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Tri 101 The Journey

What are sports for you? Are they a result? Or are they the journey?

Is the value that sticks to the ribs of your memory a top placing? Or will it be the undocumented moments in training shared with your friends? I contend that it’s those hours and days, sometimes spent alone, sometimes with training partners, that we cherish above all. It’s what we have missed the most during COVID. It’s the journey.

For me, some of the greatest moments of impact on my life from sports have indeed taken place in the heat of competition. However…

A race is a potent condensed, self-contained journey. It can seem like a lifetime. It crams volumes into a very intense few hours. And at the end of the day if I topped the podium it was deeply satisfying. But the real gold was what I discovered during the journey of getting from the start line to the finishers chute.

The journey is what transforms something deep within us when challenge rears its demanding head. Do we give up or do we persevere? Do we succumb to the seductive thoughts making it sound so justified to throw in the towel and quit? Or do we quiet our minds and remember back to the source of our initial inspiration to tackle something big?

It doesn’t matter if you are looking back on a specific race or a period in business or a challenging chapter in your life. If you were faced with moments when you were ready to cut and run but didn’t, I will wager those will have the deepest meaning.  It’s when you found the strength to haul yourself up by the bootstraps and recommit with resounding resolve that you’ll remember and cherish most. That is the invaluable pot of gold the journey holds.

I won 6-IRONMAN Triathlon World Championships. I can remember the visceral flood of emotion as I crossed the line in first place in exactly 2 of those. Pathetic right!

But what I do remember are the thousands of nuanced moments in every one of those 6-victories where a lesson was learned. That is where the journey from start to finish made a lasting impact on my life.

October 14, 1989-

6-Time IRONMAN Champ Dave Scott and I have raced each other side by side all day. Half way through the marathon, still side by side, he drops his pace to a 6-minute mile and never relents. No one in the history of the race had done that. I am barely hanging on. I am seconds away from giving up.

Then a memory came back to me. It was an article I’d read two days earlier. The piece was about a holistic way of dealing with life. It was based on an ancient tradition from Mexico, the Huichol tradition. Included were photos of living teachers of that tradition. One was a 110-year old shaman named Don José Matsuwa and the other was his adopted grandson Brant Secunda. They both had a look of being peaceful but powerful.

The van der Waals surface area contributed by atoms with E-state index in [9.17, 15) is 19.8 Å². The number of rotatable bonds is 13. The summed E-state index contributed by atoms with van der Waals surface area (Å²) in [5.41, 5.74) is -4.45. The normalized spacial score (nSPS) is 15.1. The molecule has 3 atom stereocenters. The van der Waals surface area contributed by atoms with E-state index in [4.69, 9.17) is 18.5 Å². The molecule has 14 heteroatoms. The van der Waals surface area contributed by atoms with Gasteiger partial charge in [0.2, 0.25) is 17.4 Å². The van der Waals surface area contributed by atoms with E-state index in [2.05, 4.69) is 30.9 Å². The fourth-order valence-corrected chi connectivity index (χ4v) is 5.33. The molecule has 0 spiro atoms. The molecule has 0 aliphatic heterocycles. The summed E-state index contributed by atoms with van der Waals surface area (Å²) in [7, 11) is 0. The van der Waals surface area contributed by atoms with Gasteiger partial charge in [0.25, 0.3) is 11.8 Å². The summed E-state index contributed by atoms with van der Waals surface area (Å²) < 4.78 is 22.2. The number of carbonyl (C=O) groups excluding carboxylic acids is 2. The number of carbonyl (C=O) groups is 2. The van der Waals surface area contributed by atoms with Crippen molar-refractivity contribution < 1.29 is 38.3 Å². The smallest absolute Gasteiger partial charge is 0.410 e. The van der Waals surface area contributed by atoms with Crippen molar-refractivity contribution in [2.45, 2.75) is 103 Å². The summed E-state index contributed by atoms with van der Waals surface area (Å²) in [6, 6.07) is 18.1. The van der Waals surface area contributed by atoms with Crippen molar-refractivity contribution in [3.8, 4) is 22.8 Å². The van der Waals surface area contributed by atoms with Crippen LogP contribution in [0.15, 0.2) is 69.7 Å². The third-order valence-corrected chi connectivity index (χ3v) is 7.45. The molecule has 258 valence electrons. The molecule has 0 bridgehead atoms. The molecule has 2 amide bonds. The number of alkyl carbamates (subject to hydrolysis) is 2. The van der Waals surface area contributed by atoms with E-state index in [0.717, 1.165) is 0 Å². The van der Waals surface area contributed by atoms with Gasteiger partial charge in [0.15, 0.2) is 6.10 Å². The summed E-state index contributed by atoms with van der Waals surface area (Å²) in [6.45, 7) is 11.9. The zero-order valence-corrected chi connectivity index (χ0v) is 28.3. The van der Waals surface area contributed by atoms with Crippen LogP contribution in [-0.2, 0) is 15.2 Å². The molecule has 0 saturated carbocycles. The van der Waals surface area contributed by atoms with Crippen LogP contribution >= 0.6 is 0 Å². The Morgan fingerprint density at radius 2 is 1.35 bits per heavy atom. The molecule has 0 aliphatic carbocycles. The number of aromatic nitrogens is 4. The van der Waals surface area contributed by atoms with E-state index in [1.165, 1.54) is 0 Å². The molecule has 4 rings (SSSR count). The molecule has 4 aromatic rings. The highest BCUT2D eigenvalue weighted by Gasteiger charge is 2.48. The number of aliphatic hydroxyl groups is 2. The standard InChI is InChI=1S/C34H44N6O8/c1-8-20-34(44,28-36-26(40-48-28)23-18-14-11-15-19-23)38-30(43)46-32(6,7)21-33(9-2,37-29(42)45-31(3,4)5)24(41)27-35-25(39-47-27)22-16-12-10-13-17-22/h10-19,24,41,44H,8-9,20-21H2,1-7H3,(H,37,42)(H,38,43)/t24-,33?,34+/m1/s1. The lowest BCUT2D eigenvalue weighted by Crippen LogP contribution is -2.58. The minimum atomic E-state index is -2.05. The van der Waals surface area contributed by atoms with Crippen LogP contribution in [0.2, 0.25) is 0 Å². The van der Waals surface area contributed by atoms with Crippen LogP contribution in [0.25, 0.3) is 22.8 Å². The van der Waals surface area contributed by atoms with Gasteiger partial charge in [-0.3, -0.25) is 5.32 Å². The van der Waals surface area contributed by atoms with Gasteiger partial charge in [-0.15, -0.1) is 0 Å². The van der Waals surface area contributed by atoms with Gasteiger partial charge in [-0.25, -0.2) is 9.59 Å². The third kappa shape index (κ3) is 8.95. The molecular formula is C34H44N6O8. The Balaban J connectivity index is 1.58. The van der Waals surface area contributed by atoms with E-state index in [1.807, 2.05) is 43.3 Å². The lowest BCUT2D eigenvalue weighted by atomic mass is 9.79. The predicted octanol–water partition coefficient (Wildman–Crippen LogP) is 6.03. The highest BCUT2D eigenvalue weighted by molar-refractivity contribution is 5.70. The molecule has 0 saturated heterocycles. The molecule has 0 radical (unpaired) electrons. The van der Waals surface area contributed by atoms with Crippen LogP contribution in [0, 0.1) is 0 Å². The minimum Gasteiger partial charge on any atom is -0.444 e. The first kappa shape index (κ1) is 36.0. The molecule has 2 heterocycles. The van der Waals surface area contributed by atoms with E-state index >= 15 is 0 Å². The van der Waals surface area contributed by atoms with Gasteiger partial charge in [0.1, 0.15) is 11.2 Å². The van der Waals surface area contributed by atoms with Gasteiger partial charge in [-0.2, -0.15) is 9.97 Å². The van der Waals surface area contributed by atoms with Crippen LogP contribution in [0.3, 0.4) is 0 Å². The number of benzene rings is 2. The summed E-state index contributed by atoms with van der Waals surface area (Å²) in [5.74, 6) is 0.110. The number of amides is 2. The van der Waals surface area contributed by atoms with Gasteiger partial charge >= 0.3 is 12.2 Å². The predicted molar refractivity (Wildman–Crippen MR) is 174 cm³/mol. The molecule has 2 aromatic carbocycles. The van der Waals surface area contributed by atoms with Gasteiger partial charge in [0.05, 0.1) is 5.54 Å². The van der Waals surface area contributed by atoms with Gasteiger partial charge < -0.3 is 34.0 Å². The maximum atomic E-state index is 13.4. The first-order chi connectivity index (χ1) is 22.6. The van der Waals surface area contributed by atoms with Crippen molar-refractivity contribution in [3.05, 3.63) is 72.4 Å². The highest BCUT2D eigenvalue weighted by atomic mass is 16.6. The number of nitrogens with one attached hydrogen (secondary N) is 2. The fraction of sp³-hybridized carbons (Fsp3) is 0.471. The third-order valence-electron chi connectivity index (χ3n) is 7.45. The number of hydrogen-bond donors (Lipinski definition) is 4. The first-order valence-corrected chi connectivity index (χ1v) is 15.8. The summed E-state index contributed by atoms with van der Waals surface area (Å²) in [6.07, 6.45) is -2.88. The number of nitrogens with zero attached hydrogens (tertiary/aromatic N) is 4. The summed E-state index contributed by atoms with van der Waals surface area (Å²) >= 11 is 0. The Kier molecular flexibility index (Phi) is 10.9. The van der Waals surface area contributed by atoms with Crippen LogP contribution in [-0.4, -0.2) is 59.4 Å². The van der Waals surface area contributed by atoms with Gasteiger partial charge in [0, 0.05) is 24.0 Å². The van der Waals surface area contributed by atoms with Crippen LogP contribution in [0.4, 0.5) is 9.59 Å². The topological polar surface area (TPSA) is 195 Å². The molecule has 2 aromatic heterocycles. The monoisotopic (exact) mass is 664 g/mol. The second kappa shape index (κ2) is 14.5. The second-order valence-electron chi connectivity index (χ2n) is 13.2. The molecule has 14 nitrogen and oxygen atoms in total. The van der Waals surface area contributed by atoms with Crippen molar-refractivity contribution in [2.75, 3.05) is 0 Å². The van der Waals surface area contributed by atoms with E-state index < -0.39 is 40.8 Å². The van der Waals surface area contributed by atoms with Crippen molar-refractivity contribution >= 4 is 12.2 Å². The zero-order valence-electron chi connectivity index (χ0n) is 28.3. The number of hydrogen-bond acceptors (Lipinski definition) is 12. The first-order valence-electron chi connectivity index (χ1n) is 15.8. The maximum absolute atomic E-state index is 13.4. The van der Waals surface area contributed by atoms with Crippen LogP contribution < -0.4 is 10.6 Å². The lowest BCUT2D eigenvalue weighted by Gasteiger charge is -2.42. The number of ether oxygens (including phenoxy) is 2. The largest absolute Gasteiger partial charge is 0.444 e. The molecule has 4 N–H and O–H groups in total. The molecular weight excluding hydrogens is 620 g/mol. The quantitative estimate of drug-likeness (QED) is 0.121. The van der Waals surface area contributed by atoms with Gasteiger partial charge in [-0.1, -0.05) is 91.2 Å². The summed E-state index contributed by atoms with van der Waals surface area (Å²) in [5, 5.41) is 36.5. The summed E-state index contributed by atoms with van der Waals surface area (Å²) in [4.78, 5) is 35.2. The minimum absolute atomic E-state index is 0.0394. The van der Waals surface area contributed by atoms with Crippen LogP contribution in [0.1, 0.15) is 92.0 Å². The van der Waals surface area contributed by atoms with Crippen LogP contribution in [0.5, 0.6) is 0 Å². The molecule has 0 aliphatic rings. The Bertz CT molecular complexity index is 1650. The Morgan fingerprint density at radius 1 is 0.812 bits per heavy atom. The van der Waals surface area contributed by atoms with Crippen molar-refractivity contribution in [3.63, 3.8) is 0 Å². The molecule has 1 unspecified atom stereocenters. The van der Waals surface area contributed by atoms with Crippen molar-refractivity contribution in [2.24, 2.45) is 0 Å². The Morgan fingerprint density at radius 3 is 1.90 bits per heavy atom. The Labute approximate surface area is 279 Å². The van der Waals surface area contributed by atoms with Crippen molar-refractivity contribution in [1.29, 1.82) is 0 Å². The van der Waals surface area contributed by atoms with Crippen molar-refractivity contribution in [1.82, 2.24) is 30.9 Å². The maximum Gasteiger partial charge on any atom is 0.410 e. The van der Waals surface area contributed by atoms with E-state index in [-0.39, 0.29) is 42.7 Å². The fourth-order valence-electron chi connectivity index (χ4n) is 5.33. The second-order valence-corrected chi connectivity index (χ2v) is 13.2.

As an athlete the champion’s sweet spot is feeling both a sense of peace but also a surging sense of your capabilities, your power.

I was ready to give up. Dave Scott was pushing the pace and he was not going to back off! I was suffering and feeling out of gas. But then, out there on the Kona course in the middle of the World Championships, Don José’s image came back to me.

I could feel that same sense of peaceful quiet along with a powerful potential.

The whole race shifted in that moment. I knew it was only a matter of being patient to make the right move. I made that decisive move with less than 2-miles to go in the marathon. 10-minutes later I became the 1989 IRONMAN World Champion. 58-seconds separated me from second place finisher Dave Scott, the man who has set the standard at the race for almost a decade.

The win was life-changing. The elation was more than I will ever be able to explain or share.

But the piece of the journey that was the key that unlocked that very public finish happened miles before out on the lava fields when something shifted in me that had nothing to do with triathlons specifically. It was a vision, a memory of something that at the time seemed random that centered me into strength and peace. It was the key moment in the journey that started years before that needed to be put in place to allow the countless other elements of preparation and persistent training to finally be unleashed in their purest and most powerful form.

That’s what can be both mysterious and exciting about the journey. You never really know which moments along the way are going to be the ones that will shine above all and end up changing you forever.

Yes, you will remember the PR’s. It will make you happy to reflect back on the great achievements, of goals set then met. They’ll be the outward affirmations of your commitment to bringing your best out. But what will mean the most are going to be the trial by fire talents and strengths and skills you developed to get there.

A finish time or a level of production at work will always be followed by another that has meaning in the most immediate future moment. But what will last and transform your life forever are the lessons learned along those journeys.

Let us help you in the journey you are on in triathlons. Mark Allen Coaching.

(This is the 9th and final blog post in the series titled Tri 101. I hope you have enjoyed them all. If you missed any you can find them all at the Stories From The Road on the Mark Allen Coaching Blog.

 

 

5Comments

  1. Well said. I miss the camaraderie and love shared before & after races. Cheering as we pass our friends. I have never won a race outright, but finished an Ironman (16:37:49.) I still remember the feeling as I crossed the finish line to see my Best Friend Beth Sanden greet me, then Natasha Badmann give me my medal. As I often train alone, I miss my time with race friends a lot. Well said.

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